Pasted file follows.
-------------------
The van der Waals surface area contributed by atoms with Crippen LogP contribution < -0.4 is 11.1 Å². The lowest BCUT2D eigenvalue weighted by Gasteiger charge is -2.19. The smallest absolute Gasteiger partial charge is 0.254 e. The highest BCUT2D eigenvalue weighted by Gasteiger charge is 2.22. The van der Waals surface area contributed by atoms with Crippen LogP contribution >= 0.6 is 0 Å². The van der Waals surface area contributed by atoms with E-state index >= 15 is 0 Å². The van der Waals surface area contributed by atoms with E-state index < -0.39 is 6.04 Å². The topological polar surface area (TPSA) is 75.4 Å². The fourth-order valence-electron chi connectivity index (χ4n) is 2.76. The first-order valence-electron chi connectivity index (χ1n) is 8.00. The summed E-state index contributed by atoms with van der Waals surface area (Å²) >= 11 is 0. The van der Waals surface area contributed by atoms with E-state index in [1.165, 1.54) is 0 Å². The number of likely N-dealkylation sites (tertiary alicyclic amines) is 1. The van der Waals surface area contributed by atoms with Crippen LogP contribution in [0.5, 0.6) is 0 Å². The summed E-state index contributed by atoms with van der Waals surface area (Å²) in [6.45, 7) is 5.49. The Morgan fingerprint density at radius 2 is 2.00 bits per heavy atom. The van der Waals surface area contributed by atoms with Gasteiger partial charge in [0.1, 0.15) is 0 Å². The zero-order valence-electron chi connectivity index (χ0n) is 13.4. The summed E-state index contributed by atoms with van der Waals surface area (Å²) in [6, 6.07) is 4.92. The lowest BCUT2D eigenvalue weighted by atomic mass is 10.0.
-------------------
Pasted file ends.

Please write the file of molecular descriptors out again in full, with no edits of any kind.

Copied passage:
The van der Waals surface area contributed by atoms with Crippen LogP contribution < -0.4 is 11.1 Å². The lowest BCUT2D eigenvalue weighted by Gasteiger charge is -2.19. The smallest absolute Gasteiger partial charge is 0.254 e. The highest BCUT2D eigenvalue weighted by Gasteiger charge is 2.22. The van der Waals surface area contributed by atoms with Crippen LogP contribution >= 0.6 is 0 Å². The van der Waals surface area contributed by atoms with E-state index >= 15 is 0 Å². The van der Waals surface area contributed by atoms with E-state index < -0.39 is 6.04 Å². The topological polar surface area (TPSA) is 75.4 Å². The fourth-order valence-electron chi connectivity index (χ4n) is 2.76. The first-order valence-electron chi connectivity index (χ1n) is 8.00. The summed E-state index contributed by atoms with van der Waals surface area (Å²) >= 11 is 0. The van der Waals surface area contributed by atoms with E-state index in [1.165, 1.54) is 0 Å². The number of likely N-dealkylation sites (tertiary alicyclic amines) is 1. The van der Waals surface area contributed by atoms with Crippen LogP contribution in [0.5, 0.6) is 0 Å². The summed E-state index contributed by atoms with van der Waals surface area (Å²) in [6.45, 7) is 5.49. The Morgan fingerprint density at radius 2 is 2.00 bits per heavy atom. The van der Waals surface area contributed by atoms with Gasteiger partial charge in [0.1, 0.15) is 0 Å². The zero-order valence-electron chi connectivity index (χ0n) is 13.4. The summed E-state index contributed by atoms with van der Waals surface area (Å²) in [6, 6.07) is 4.92. The lowest BCUT2D eigenvalue weighted by atomic mass is 10.0.